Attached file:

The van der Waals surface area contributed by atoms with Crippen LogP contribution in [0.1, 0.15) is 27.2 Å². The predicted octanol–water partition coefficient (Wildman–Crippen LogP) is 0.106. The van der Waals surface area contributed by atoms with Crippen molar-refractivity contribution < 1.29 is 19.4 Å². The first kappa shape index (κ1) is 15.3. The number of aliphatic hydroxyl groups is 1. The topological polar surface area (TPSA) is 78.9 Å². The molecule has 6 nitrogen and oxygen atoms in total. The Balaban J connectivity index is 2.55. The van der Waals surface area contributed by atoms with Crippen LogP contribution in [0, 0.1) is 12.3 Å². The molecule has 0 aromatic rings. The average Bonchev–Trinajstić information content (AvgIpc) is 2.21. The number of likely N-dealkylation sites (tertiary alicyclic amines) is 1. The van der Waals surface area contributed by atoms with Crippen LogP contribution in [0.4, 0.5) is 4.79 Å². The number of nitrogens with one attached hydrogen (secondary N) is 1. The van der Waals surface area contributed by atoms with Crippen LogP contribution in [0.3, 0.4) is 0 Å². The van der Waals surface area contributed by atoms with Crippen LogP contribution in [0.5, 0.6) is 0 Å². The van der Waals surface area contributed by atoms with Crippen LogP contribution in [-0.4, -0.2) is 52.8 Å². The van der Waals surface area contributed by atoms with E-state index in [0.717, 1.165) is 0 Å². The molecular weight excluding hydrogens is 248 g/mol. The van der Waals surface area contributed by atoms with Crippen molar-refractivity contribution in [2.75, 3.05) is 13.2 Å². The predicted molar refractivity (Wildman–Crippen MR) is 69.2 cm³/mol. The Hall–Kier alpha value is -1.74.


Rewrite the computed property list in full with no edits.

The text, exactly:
The van der Waals surface area contributed by atoms with Crippen LogP contribution in [0.1, 0.15) is 27.2 Å². The predicted octanol–water partition coefficient (Wildman–Crippen LogP) is 0.106. The van der Waals surface area contributed by atoms with Crippen molar-refractivity contribution < 1.29 is 19.4 Å². The first kappa shape index (κ1) is 15.3. The number of aliphatic hydroxyl groups is 1. The topological polar surface area (TPSA) is 78.9 Å². The molecule has 6 nitrogen and oxygen atoms in total. The Balaban J connectivity index is 2.55. The van der Waals surface area contributed by atoms with Crippen LogP contribution in [0, 0.1) is 12.3 Å². The molecule has 0 aromatic rings. The average Bonchev–Trinajstić information content (AvgIpc) is 2.21. The number of likely N-dealkylation sites (tertiary alicyclic amines) is 1. The van der Waals surface area contributed by atoms with Crippen LogP contribution in [0.4, 0.5) is 4.79 Å². The number of nitrogens with one attached hydrogen (secondary N) is 1. The van der Waals surface area contributed by atoms with Crippen LogP contribution in [0.3, 0.4) is 0 Å². The van der Waals surface area contributed by atoms with Crippen LogP contribution in [0.5, 0.6) is 0 Å². The van der Waals surface area contributed by atoms with Crippen LogP contribution in [-0.4, -0.2) is 52.8 Å². The van der Waals surface area contributed by atoms with E-state index in [0.717, 1.165) is 0 Å². The molecular weight excluding hydrogens is 248 g/mol. The van der Waals surface area contributed by atoms with Crippen molar-refractivity contribution in [2.75, 3.05) is 13.2 Å². The predicted molar refractivity (Wildman–Crippen MR) is 69.2 cm³/mol. The Hall–Kier alpha value is -1.74.